tobacco industry

Tobacco Industry

tobacco industryThe tobacco industry no longer markets to kids or undermines public health efforts, is perhaps the most dangerous myth about tobacco. Despite the tobacco industry’s pledge to curtail many of its activities cigarettes advertising and marketing continues to reach children and tobacco companies continue to fight public health efforts. For decades, the tobacco industry has employed lawyers, public relations experts, and scientists to divert attention from global public health issues, distort scientific studies, interfere with politics, and reduce budgets for scientific and policy activities. More recently, tobacco companies have filed lawsuits to stop public health advertising campaigns that they claim are “anti-industry.”

Tobacco industry market leaders have recently been pressured to adopt corporate social-responsibility programs to account for and redress the tobacco industry’s adverse impact on society. However, the tobacco business with its fiduciary responsibility to preserve and increase tobacco profits that is inherently socially irresponsible. Cigarette advertising continues to reach children. For example, magazine ads for each of the 3 most popular brands among youths reached more than 80% of young people.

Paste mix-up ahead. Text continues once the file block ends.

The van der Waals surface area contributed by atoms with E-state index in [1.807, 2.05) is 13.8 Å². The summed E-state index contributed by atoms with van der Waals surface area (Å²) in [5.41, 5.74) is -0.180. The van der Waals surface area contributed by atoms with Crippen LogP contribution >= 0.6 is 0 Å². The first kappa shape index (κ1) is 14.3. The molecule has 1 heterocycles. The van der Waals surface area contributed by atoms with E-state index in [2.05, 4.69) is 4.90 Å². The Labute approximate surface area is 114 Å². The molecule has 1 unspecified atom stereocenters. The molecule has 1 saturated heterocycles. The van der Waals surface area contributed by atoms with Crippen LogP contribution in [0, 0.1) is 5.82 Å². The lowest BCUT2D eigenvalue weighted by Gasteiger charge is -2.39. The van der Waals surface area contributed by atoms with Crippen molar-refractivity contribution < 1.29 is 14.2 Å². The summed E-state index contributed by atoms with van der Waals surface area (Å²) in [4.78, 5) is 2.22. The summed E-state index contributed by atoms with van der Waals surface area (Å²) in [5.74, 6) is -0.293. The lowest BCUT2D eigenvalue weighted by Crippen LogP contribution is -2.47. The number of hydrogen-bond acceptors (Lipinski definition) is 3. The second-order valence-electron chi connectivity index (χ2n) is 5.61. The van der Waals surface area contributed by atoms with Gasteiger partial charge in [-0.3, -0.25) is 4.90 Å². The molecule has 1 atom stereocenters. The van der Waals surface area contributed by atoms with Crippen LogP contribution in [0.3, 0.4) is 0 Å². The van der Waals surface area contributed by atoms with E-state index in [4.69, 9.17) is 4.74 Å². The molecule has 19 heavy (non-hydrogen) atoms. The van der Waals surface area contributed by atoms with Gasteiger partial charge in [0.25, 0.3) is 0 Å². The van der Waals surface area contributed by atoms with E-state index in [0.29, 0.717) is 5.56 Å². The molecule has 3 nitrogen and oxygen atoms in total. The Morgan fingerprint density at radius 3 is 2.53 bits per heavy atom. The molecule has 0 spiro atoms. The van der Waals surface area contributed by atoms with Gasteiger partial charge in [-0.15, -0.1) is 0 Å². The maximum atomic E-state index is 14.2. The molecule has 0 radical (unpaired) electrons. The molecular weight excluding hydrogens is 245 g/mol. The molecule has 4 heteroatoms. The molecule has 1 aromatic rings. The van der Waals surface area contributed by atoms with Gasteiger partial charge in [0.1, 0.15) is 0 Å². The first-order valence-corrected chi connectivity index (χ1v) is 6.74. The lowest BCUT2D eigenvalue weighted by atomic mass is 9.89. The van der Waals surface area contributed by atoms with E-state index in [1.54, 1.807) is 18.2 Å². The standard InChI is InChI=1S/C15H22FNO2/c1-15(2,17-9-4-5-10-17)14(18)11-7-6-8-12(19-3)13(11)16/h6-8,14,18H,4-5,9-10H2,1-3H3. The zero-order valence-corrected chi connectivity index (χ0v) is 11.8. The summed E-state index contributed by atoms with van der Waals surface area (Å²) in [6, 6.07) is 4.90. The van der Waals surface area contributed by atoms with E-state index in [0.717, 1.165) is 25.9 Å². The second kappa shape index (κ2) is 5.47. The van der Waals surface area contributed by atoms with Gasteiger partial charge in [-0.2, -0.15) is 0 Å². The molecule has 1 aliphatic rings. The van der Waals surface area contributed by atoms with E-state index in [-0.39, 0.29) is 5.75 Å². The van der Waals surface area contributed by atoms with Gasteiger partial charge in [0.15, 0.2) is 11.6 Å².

Children aged 12 to 17 years is the most likely age of smoking initiation and are twice as likely as adults to be exposed to tobacco advertising, because teenagers are 3 times more sensitive to cigarette advertising than adults are. Depictions of smoking in movies also increases smoking among teens. Those who see movies that depict smoking are 3 times more likely to smoke than teens that do not see smoking in movies, and half of all smoking experimentation among teens has been attributed to this exposure. There is more smoking in movies now than at any time and use of a specific cigarette brand imparts greater appeal to the brand. Endorsement of cigarette brands the use of specific brands by stars in movies has increased. Stars who smoke onscreen strongly influence smoking behaviors among teens, and the greater the level of smoking depicted, the higher the likelihood that teens will become smokers. Depictions of smoking in music videos, on television, and in other media also influence the smoking behaviors of teens.

Tobacco industry promotion of smoking even undermines the ability of parenting to prevent adolescents from starting to smoke which contradicts the tobacco industry’s contention that parenting practices, and not their marketing activities, are critical determinants of smoking among youths. An expansion of tobacco industry in spite of several restrictions implies the abundant economy related to the tobacco industry.

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